Imitating the Japanese Model. Favorably impressed by this Japanese company's success, Huang Chujiu tried to make a new medicine indistinguishable from Humane Elixir. He named his new medicine Human Elixir, which was pronounced exactly the same as Humane Elixir (Rendan in Chinese and Jintan in Japanese); even the tones used to say the two names were identical. To make Human Elixir, Huang founded the first Chinese-owned foreign-style mechanical pharmaceutical manufacturer, the Dragon and Tiger Company (Longhu gongsi) and assigned it the task of duplicating Humane Elixir. According to the Dragon and Tiger Company's analysis, Humane Elixir turned out to contain peppermint, borneol, cloves, and catechu, which were all readily available in China. So Huang used these ingredients in his effort to make Human Elixir resemble Humane Elixir as closely as possible.[31]

In advertising, as in manufacturing, Huang initially made his product appear to be similar to its Japanese counterpart. In July 1911, his first advertisement for Human Elixir in Shen bao, one of China's two biggest newspapers, established his theme by emphasizing his product's universal applicability. It should be "in every person's pocket and in every family's medicine chest," this advertisement proclaimed.[32] In it and subsequent advertisements during the next four years, Huang made no effort to differentiate his product from Japanese-made Humane Elixir, no mention of his product's Chinese origins, and no appeal to his Chinese customers' patriotism. In fact (following the example of Huang's Ailuo Brain Tonic), his advertising included un-Chinese, Western images such as an orchestra that featured brass horns and a bass drum (known in Chinese as foreign instruments, yanghao and yanggu).[33]


Using this strategy of imitation, Huang made a poor start with Human Elixir. Initially he was unable to raise sales above a hundred cases per year.[34] Nonetheless, he stayed with the same strategy until 1915, when Japan imposed on the Chinese government the Twenty-one Demands—a wide-ranging set of economic rights and privileges for Japanese in China—which provoked Chinese protests, including a boycott against Japanese-made goods.

Selling "National Goods." On March 23, 1915, less than two months after the Twenty-one Demands were made public, Chinese leaders of Shanghai's twenty major guilds formed the Society for the Use of National Goods (Quan yong guohuo hui) and started a boycott against Japanese-made goods that was largely devoted to the promotion of Chinese-made substitutes. Though officially banned by the Chinese government in Beijing, this organization quickly extended its reach, opening offices at seventy locations in China by May 1915.[35] As the boycott spread, Huang Chujiu tried to capitalize on it by advertising Human Elixir as one of the "national goods."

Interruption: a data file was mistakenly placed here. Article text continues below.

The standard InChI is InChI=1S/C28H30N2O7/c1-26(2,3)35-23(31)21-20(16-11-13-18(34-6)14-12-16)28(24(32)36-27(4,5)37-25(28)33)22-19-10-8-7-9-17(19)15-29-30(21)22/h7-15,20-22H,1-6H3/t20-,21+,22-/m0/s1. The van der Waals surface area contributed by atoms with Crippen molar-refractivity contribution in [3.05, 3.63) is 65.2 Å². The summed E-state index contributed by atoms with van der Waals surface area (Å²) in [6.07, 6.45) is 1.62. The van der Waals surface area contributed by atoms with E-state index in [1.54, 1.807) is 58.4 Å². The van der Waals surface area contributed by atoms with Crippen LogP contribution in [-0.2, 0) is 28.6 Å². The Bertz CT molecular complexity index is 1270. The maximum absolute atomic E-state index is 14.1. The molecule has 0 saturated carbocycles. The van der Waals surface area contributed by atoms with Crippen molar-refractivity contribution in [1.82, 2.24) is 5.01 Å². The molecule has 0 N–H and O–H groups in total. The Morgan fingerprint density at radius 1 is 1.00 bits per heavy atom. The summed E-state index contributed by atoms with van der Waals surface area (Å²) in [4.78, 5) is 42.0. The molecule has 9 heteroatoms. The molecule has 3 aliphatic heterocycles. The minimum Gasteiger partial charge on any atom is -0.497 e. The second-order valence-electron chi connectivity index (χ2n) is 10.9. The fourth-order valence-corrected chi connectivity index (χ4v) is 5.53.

Between May and August of 1915 Huang filled his newspaper advertisements with nationalistic slogans in support of Human Elixir. These advertisements exhorted Chinese consumers to "Stop the Economic Drain [Abroad]" (louzhi), "Restore Economic Rights [to Chinese]" (wanhui liquan), and "Buy 100 Percent National Goods" (wanquan guohuo).[36] Conceding that Huang's Human Elixir had once tasted less good than his foreign rival's product did, his advertising insisted that it had been worth buying even then because it had always been an effective medicine and had always been a 100 percent national product. Besides, as of 1915, Human Elixir tasted "not a bit inferior to foreign goods [waihuo]," his advertising claimed, because he had improved it by combining raw materials from China with "the most upto-date manufacturing techniques from the West."[37] To enhance their visual appeal, Huang's newspaper advertisements contained nationalistic drawings along with nationalistic slogans. One advertisement from 1915, for example, employed the emotionally charged imagery of the flag and flagpole: the Chinese character for country (guo) formed the flagpole's base; the character for China (zhong) was the pole; and a flag emblazoned "Human Elixir" flew from the top of the pole.[38]

While adopting the rhetoric of modern nationalistic competition, Huang did not abandon the imagery of traditional Chinese harmony. Instead he blended the two together. In 1915 he revised Human Elixir's trademark so that it contained representations of both nationalistic competitiveness and traditional harmony. To signify nationalism, he highlighted in circles Chinese characters meaning Chinese national goods (Zhonghua guohuo); and to invoke tradition, he pictured a dragon and a tiger, which, according to traditional Daoist symbolism, produced a divine elixir by bringing together yang (the dragon) and yin (the tiger) in a harmonization of opposites.[39] This trademark gave the impression that Human Elixir was an official product as well as a nationalistic and traditional one by declaring that it had received

special recognition from three governmental agencies: approval from the Ministry of Health, tax-exempt status from the Ministry of Finance, and official registration from the Trademark Bureau.[40] To reinforce this impression, Huang bought for himself honorific official titles, including one as "presidential advisor" (da zongtongfu ziyi) to Yuan Shikai, who presided over China's republican government in 1915.[41]

Even while Huang used nationalistic and traditional imagery to differentiate his product from his Japanese rival's, he adopted more of his Japanese rival's financial and promotional techniques to strengthen his company's distributing system. In 1915 he converted his business into a limited liability company and recruited several Chinese investors to help him raise its capital to 100,000 yuan. With this backing, he began offering exactly the same credit to Chinese distributors as his Japanese rival had offered them, allowing them to hold goods up to ten months before they were required to make any payment. To supply these distributors with advertising, he followed step-by-step in his Japanese rival's tracks, sending out advertising teams to put up posters wherever Humane Elixir's advertising appeared in Shanghai and dispatching another four or five teams to do the same in other cities, towns, and villages outside Shanghai. These teams hired local children to parade around in tall hats and white gowns while marching to the beat of drums and handing out leaflets.[42]